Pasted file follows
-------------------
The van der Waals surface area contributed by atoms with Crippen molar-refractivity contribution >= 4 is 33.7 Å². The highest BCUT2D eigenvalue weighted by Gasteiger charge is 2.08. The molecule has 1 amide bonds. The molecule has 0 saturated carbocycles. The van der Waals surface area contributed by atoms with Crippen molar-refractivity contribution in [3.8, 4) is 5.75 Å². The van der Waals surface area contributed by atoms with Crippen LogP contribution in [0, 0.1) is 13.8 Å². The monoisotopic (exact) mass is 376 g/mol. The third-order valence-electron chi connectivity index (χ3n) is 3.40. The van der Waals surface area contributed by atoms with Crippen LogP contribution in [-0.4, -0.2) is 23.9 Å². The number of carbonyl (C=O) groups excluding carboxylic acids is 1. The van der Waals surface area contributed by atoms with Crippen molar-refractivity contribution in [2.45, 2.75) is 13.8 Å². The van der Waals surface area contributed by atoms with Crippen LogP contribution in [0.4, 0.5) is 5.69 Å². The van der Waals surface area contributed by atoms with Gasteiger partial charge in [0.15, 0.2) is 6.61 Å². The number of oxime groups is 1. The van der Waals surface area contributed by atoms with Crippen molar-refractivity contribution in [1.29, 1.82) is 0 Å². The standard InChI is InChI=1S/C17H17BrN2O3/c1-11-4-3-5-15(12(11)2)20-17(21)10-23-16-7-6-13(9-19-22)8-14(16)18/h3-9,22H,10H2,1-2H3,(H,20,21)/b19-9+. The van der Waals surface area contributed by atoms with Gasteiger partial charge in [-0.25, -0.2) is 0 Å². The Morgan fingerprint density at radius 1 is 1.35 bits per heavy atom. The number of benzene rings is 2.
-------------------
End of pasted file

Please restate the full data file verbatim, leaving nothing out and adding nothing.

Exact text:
The van der Waals surface area contributed by atoms with Crippen molar-refractivity contribution >= 4 is 33.7 Å². The highest BCUT2D eigenvalue weighted by Gasteiger charge is 2.08. The molecule has 1 amide bonds. The molecule has 0 saturated carbocycles. The van der Waals surface area contributed by atoms with Crippen molar-refractivity contribution in [3.8, 4) is 5.75 Å². The van der Waals surface area contributed by atoms with Crippen LogP contribution in [0, 0.1) is 13.8 Å². The monoisotopic (exact) mass is 376 g/mol. The third-order valence-electron chi connectivity index (χ3n) is 3.40. The van der Waals surface area contributed by atoms with Crippen LogP contribution in [-0.4, -0.2) is 23.9 Å². The number of carbonyl (C=O) groups excluding carboxylic acids is 1. The van der Waals surface area contributed by atoms with Crippen molar-refractivity contribution in [2.45, 2.75) is 13.8 Å². The van der Waals surface area contributed by atoms with Crippen LogP contribution in [0.4, 0.5) is 5.69 Å². The van der Waals surface area contributed by atoms with Gasteiger partial charge in [0.15, 0.2) is 6.61 Å². The number of oxime groups is 1. The van der Waals surface area contributed by atoms with Crippen molar-refractivity contribution in [1.29, 1.82) is 0 Å². The standard InChI is InChI=1S/C17H17BrN2O3/c1-11-4-3-5-15(12(11)2)20-17(21)10-23-16-7-6-13(9-19-22)8-14(16)18/h3-9,22H,10H2,1-2H3,(H,20,21)/b19-9+. The van der Waals surface area contributed by atoms with Gasteiger partial charge in [-0.25, -0.2) is 0 Å². The Morgan fingerprint density at radius 1 is 1.35 bits per heavy atom. The number of benzene rings is 2.